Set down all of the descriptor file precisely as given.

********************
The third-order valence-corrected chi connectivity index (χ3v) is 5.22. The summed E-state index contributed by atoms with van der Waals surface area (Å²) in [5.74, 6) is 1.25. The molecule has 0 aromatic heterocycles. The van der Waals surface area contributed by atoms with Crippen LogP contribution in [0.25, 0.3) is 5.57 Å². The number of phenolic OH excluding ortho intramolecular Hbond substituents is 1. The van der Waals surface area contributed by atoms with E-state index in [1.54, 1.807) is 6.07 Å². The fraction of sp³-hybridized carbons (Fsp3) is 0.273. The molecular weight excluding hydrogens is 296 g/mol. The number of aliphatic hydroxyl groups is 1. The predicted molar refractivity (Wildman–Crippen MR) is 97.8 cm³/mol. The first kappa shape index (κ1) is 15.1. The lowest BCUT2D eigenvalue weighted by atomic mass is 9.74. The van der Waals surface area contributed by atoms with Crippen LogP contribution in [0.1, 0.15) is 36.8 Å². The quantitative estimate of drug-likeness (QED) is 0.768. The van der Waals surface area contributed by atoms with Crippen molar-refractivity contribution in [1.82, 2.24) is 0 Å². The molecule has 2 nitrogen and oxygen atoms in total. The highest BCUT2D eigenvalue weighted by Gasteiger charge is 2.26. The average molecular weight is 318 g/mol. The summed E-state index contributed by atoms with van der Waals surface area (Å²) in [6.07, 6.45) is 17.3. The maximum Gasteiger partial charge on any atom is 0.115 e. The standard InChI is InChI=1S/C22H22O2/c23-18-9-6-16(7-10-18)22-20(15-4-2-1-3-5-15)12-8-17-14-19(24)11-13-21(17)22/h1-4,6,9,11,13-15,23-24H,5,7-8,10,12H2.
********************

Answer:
The third-order valence-corrected chi connectivity index (χ3v) is 5.22. The summed E-state index contributed by atoms with van der Waals surface area (Å²) in [5.74, 6) is 1.25. The molecule has 0 aromatic heterocycles. The van der Waals surface area contributed by atoms with Crippen LogP contribution in [0.25, 0.3) is 5.57 Å². The number of phenolic OH excluding ortho intramolecular Hbond substituents is 1. The van der Waals surface area contributed by atoms with E-state index in [1.54, 1.807) is 6.07 Å². The fraction of sp³-hybridized carbons (Fsp3) is 0.273. The molecular weight excluding hydrogens is 296 g/mol. The number of aliphatic hydroxyl groups is 1. The predicted molar refractivity (Wildman–Crippen MR) is 97.8 cm³/mol. The first kappa shape index (κ1) is 15.1. The lowest BCUT2D eigenvalue weighted by atomic mass is 9.74. The van der Waals surface area contributed by atoms with Crippen LogP contribution in [0.1, 0.15) is 36.8 Å². The quantitative estimate of drug-likeness (QED) is 0.768. The van der Waals surface area contributed by atoms with Crippen molar-refractivity contribution in [1.82, 2.24) is 0 Å². The molecule has 2 nitrogen and oxygen atoms in total. The highest BCUT2D eigenvalue weighted by Gasteiger charge is 2.26. The average molecular weight is 318 g/mol. The summed E-state index contributed by atoms with van der Waals surface area (Å²) in [6.07, 6.45) is 17.3. The maximum Gasteiger partial charge on any atom is 0.115 e. The standard InChI is InChI=1S/C22H22O2/c23-18-9-6-16(7-10-18)22-20(15-4-2-1-3-5-15)12-8-17-14-19(24)11-13-21(17)22/h1-4,6,9,11,13-15,23-24H,5,7-8,10,12H2.